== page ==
This guest blog is by Brendan Fitzgerald, Sr. Director of Research Services at HIMSS Analytics, now part of Definitive Healthcare.
Cognitive overload affecting clinical care team members is an increasing concern for hospitals. Clinicians need to process and coordinate vast amounts of knowledge, information, and context stemming from an explosion of clinical data and an increasing focus on team-based patient care.i And research shows that cognitive overload has significant consequences on clinical quality and errors.ii iii
In healthcare, technology is one of the major forces shaping changes in clinical practice, communication, and collaboration. But is all healthcare technology necessarily imposing a burden that lessens the quality of practice and patient care? We wanted to find out.
Before and during HIMSS19, Vocera worked with HIMSS Analytics to survey 323 hospital clinical and IT leaders. Vocera issued a report with research conducted by HIMSS Analytics titled Research Findings: Technology and Cognitive Overload – Easing the Pain.
Participants answered nine questions about the signs and symptoms of cognitive overload they’ve observed, how technology contributes to it, and whether and how technology improvements and investments can mitigate cognitive burden.
As we studied the data, several themes stood out about the differences in respondents’ perceptions:
- Clinical respondents were more aware than IT respondents of nearly every cognitive overload symptom.
- Leaders showed a stronger awareness of the ramifications of cognitive overload than frontline team members.
- IT leaders and clinical leaders have different ideas about how to solve the problem.
What Cognitive Overload Looks Like
In the study Vocera worked on with HIMSS Analytics last year at HIMSS18, participants answered questions about managing interruptions from technology-based sources such as phone calls, pages, texts, notifications, alerts, and alarms. All clinical leaders we surveyed said system-based interruptions disrupt focus on patient care to some degree.
Whereas last year’s study focused on how hospitals measure and manage technology-based interruptions, this year’s study dug deeper into understanding the signs of cognitive overload and technology changes that could help address it.
One question we asked respondents this year is what, if any, signs of cognitive overload they have observed in their clinical environments. Seventy-seven percent reported that clinicians appeared stressed or overwhelmed. Almost two-thirds said cognitive overload makes clinicians reluctant to adopt new technologies. More than half said clinical team members ignore or fail to notice actionable alerts – an issue with potential to affect care quality and safety.
Better Integration of Technology into Workflow Would Help
Forty-two percent of survey respondents said that technology contributes considerably or significantly to cognitive overload. Another 44% said it contributes at least moderately.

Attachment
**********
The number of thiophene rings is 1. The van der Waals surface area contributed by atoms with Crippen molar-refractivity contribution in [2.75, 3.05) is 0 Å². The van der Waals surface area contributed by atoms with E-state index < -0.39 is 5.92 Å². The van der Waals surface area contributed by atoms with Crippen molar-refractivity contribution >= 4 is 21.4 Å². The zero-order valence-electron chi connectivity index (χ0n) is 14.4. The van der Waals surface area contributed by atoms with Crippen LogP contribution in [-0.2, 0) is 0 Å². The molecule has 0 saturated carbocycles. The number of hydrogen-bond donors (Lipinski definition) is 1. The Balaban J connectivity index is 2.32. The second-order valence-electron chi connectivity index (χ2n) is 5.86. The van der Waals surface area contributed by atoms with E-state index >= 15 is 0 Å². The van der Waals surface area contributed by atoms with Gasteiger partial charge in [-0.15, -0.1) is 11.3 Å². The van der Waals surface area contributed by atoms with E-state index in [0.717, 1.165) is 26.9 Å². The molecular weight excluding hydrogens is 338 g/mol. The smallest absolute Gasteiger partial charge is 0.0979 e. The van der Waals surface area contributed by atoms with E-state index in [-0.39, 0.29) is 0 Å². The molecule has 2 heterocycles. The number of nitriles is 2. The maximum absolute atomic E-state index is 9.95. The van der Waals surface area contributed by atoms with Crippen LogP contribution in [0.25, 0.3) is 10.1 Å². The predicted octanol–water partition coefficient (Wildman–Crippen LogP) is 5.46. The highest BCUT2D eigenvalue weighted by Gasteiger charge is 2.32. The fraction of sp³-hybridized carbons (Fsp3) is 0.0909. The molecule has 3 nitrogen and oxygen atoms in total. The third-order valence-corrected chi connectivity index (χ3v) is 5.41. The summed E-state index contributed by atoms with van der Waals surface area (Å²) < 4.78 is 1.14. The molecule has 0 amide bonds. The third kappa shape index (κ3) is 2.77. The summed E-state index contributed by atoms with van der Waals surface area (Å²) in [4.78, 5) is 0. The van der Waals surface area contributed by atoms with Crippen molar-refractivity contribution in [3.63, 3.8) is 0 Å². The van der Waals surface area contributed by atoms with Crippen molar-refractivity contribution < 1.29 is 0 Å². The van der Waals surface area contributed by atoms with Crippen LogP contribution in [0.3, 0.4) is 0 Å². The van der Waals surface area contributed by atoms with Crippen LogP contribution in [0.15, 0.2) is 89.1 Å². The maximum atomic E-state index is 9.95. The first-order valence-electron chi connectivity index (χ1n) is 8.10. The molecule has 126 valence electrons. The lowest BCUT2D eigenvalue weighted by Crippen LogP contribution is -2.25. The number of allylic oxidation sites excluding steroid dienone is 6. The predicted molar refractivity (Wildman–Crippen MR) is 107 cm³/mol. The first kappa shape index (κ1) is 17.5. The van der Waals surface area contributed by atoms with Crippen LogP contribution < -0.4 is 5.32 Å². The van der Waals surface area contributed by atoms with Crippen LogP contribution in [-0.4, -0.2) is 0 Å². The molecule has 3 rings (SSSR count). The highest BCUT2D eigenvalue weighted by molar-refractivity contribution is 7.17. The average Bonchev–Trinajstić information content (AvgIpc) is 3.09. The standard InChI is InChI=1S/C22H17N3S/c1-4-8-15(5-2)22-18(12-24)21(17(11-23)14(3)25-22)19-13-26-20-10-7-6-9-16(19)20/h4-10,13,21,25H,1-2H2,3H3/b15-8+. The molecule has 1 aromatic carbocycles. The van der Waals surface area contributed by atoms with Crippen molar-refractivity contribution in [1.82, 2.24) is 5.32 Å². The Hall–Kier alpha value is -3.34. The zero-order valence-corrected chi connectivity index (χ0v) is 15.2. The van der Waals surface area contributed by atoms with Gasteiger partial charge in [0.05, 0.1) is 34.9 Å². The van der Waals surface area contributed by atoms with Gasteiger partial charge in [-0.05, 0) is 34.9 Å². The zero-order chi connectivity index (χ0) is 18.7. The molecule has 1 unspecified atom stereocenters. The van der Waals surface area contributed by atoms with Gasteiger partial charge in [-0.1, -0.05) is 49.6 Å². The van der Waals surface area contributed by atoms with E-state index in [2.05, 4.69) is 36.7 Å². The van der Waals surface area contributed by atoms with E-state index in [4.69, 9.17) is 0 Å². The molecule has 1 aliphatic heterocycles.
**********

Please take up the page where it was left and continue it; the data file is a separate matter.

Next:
Respondents overwhelmingly identified documenting and charting in the EHR as a source of cognitive overload. More than half point to alarms, retrieving data from EHRs, and trying to communicate with fellow care team members via technology as sources of cognitive burden. The likely reason is that in many hospitals, tools used for communication such as pagers, standalone texting platforms, and some mobile apps are not integrated into a consolidated software workflow. And since cognitive overload stems from the cumulative effects of multiple stimuli, each problematic task contributes to the overall burden.
Which Technology Improvements Would Help Most
Sixty-two percent of respondents cited intelligent workflows to route alerts and alarms more efficiently as the technology improvement that would have the greatest impact on reducing clinician cognitive overload. IT leaders see more value in integrating communication systems with the EHR, while clinical leaders place higher value on interface usability and enabling communication with the right care team member at the right time.
When we zeroed in on communication technologies that would minimize the cognitive burden on clinicians, respondents identified mobile solutions as having the greatest potential to alleviate the pain. Seventy-one percent of respondents identified mobile apps that enable care coordination and communication across multiple care team members as a top solution, while 67% said proactively pushing relevant EHR data to the right nurse at the right time on his or her mobile device would help.
Minimizing Cognitive Burden Is Important to Organizational Success
Seventy-seven percent of respondents said tackling cognitive overload is very or extremely important to organizational success. Yet technology in and of itself is not the root cause of the problem; the root cause is technology implemented without the appropriate interfaces, integration, and workflow considerations.
How Healthcare Leaders Can Help Reduce Cognitive Burden
To help minimize cognitive burden, technology needs to simplify and streamline clinical communication and workflows. It must help clinicians identify the most important information easily and must provide relevant clinical context while simultaneously weeding out extraneous information. It needs to give care teams a single, common source of information and standardized protocols for communication so all team members can collaborate effectively. iv
Download the report, Research Findings: Technology and Cognitive Overload – Easing the Pain.
ii Westbrook JI, Raban MZ, Walter SR, et al Task errors by emergency physicians are associated with interruptions, multitasking, fatigue and working memory capacity: a prospective, direct observation study BMJ Qual Saf 2018;27:655-663. https://qualitysafety.bmj.com/content/27/8/655